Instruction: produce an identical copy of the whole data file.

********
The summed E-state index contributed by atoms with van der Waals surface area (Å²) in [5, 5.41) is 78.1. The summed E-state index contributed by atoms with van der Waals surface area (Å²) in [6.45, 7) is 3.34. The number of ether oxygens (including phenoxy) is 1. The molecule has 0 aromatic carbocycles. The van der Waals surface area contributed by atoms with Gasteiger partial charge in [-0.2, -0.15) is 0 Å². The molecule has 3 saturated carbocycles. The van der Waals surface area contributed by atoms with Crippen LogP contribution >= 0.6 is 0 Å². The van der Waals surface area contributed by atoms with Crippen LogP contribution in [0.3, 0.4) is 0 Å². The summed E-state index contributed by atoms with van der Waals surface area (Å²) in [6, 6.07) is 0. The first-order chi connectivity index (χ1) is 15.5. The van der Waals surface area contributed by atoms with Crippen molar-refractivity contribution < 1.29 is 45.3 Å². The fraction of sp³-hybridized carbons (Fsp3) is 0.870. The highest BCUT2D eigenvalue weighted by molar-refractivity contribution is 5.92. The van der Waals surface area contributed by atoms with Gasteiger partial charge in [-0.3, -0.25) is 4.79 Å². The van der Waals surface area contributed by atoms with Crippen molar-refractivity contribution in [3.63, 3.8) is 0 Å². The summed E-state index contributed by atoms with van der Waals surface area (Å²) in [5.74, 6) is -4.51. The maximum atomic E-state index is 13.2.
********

The summed E-state index contributed by atoms with van der Waals surface area (Å²) in [5, 5.41) is 78.1. The summed E-state index contributed by atoms with van der Waals surface area (Å²) in [6.45, 7) is 3.34. The number of ether oxygens (including phenoxy) is 1. The molecule has 0 aromatic carbocycles. The van der Waals surface area contributed by atoms with Gasteiger partial charge in [-0.2, -0.15) is 0 Å². The molecule has 3 saturated carbocycles. The van der Waals surface area contributed by atoms with Crippen LogP contribution >= 0.6 is 0 Å². The van der Waals surface area contributed by atoms with Crippen LogP contribution in [0.3, 0.4) is 0 Å². The summed E-state index contributed by atoms with van der Waals surface area (Å²) in [6, 6.07) is 0. The first-order chi connectivity index (χ1) is 15.5. The van der Waals surface area contributed by atoms with Crippen molar-refractivity contribution < 1.29 is 45.3 Å². The fraction of sp³-hybridized carbons (Fsp3) is 0.870. The highest BCUT2D eigenvalue weighted by molar-refractivity contribution is 5.92. The van der Waals surface area contributed by atoms with Gasteiger partial charge in [-0.3, -0.25) is 4.79 Å². The van der Waals surface area contributed by atoms with Crippen molar-refractivity contribution in [3.63, 3.8) is 0 Å². The summed E-state index contributed by atoms with van der Waals surface area (Å²) in [5.74, 6) is -4.51. The maximum atomic E-state index is 13.2.